Let’s start with the swim. Throw what anyone told you out the window right now. Unless you’re a pro, and starting your swim 15 minutes prior to everyone else, the water will never smooth out. When you go to get in the water, don’t wait until the last minute to jump in. I know it’s cold, but it’s important to 1. Not get stuck directly in the middle (or far back for that matter) and 2. Not get stuck near the wall. You’ll see a wall to your right. Stay away from it. Swimming is my strength and I moved to the front. I somehow still managed to have someone swimming over my back while getting kicked from the front in the meantime. All the thrashing for the first 500 yards or so is a bit unavoidable. Simply remember to just stay calm. It’s the shortest leg and will be over before you know it. I’d say your best bet is to stay to the mid-left away from the wall. The two shots below are a snap-shot of what the swim start will look like. The second photo is a much scarier one, and certainly from my perspective, a far better depiction. Wetsuits are a necessity.
Some words of advice:
Look up, often. Watch where you’re going. If you don’t, one or all of three things will happen: 1. Another irritated swimmer will give you a nice, hard jab. 2. You’ll smack your head right into a kayak or two. 3. You’ll add-on additional minutes/yardage. Learn how to spot.
When you go to get out, the stairs are pretty steep. Don’t be tough/guy, tough/woman and try to lift yourself out of the stairs. Let the volunteers lift you up so you don’t eat it and hurt yourself. They’ll literally carry you up the stairs. You’ll be so dizzy from being horizontal for so long that it’ll take you a minute to gain balance anyways. After allowing the wonderful volunteers to get you in and out of transition quickly, while putting your shoes on for you (yes, they literally do everything for you in the tent), let them lather you up with sunscreen as well. There’s a pack of 5 or 6 people ready to glob sunscreen all over you after leaving the transition tent. Very smart idea. Below is video of the swim exit. Narrated by my proud Mother. Take note of the vertical steepness. Below the swim exit video is a quick video to give you an idea of what transition looks like.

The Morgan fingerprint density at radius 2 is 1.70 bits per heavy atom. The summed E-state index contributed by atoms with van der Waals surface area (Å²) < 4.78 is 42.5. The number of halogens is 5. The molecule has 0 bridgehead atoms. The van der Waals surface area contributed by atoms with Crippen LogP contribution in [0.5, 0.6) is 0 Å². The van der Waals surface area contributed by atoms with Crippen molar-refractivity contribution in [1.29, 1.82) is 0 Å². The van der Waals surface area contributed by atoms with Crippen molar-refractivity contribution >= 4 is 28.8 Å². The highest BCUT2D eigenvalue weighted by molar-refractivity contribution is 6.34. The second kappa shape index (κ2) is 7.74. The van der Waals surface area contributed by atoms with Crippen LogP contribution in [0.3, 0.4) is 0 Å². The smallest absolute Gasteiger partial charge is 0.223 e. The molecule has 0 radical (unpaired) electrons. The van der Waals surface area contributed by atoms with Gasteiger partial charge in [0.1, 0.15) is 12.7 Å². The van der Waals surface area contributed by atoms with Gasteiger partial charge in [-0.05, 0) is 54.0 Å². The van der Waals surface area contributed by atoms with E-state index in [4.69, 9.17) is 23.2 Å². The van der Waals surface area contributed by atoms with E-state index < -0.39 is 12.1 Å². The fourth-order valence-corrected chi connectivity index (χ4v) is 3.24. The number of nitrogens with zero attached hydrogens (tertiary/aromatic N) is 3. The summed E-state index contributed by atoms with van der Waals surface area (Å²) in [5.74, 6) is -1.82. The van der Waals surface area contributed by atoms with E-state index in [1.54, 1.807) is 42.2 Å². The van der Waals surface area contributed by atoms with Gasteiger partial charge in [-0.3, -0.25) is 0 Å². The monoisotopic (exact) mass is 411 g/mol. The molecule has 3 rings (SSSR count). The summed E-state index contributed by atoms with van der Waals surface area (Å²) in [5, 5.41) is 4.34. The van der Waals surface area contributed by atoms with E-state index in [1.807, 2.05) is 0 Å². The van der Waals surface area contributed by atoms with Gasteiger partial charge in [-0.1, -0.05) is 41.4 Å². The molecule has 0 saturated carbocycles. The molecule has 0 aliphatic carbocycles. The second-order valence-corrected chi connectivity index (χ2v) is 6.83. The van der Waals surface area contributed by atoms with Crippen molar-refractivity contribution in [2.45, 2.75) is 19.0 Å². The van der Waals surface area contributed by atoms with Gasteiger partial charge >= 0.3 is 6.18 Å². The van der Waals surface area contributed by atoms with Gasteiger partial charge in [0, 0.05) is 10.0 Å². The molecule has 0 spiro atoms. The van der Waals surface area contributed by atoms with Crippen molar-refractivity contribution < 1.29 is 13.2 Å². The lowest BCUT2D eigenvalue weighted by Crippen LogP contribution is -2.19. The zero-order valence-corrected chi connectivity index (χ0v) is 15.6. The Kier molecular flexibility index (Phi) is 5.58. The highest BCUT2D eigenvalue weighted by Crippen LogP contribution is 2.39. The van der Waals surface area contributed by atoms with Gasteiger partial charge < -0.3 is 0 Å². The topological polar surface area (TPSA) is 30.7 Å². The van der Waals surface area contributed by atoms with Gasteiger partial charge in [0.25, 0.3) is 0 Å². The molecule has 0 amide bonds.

Bike! You have three loops as I’m sure you’ve already read up on. It’s not hilly. The most you have to worry about is a false flat up Beeline Highway. The biggest issue with this course tends to be the wind, as it was the year I did it. Hopefully, the wind will be at your back while going up Beeline. Regardless, I ended up being in aero position for about 95 of those miles. I opted to use an ISM Adamo Saddle, which served wonders, as it is designed for pressure-relief in aero postion.
If you don’t have aero bars on your bike for this race yet, I would highly suggest it as most of the course is flat. Below is the course outline for the bike.